Saturday, November 14, 2009
The mentoring program. A self-interested manoeuvre I can understand.
HR might sell the concept as a one-sided transaction in which seasoned solicitors tend selflessly to the budding talent, but we all know it's about keeping the milkers in the pens.
A sense of belonging goes a long way, as any cult leader could tell you.
I deeply respect the cynicism of it all, I really do. But I worry when the big end of town takes to the streets to twist its mentoring tentacles around the yoof.
In a recent initiative, some Sydney shops have teamed with a posse of merchant banks and management consultants (amongst others) to mentor secondary students from lower socio-economic backgrounds.
Maybe it's wrong to tar all corporate cats with my disaffected, middle-class brush, but - in case I haven't been explicit - I'm not sure this life is worthy of emulation.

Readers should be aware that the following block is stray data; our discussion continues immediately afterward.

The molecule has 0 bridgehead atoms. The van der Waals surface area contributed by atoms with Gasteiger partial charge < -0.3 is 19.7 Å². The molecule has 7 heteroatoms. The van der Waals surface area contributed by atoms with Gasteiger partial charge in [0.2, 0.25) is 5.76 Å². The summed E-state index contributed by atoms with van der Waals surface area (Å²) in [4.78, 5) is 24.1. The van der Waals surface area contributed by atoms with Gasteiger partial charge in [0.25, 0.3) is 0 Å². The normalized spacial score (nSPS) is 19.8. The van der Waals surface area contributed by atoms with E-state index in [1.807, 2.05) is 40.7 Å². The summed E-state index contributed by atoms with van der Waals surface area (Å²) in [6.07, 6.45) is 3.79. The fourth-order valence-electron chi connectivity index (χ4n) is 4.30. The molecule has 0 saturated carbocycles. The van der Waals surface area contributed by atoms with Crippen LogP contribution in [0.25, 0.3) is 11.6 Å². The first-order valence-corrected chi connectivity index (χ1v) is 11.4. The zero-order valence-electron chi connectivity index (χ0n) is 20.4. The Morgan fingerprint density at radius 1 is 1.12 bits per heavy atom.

With that in mind, I've instituted an informal mentoring program of my own at the factory and I hope to roll it out across secondary schools in the inner-west before 2010.
I peddle a message of hope to kids at risk of taking a wrong turn into mercenary mean streets.
The results thus far have been positive: at least one aspiring lawyer has enrolled instead in Liberal Arts and a young merchant banker has taken to macrame basket-weaving with gusto.
I call it Talent Redistribution.
It's a richly rewarding way of giving back to the community.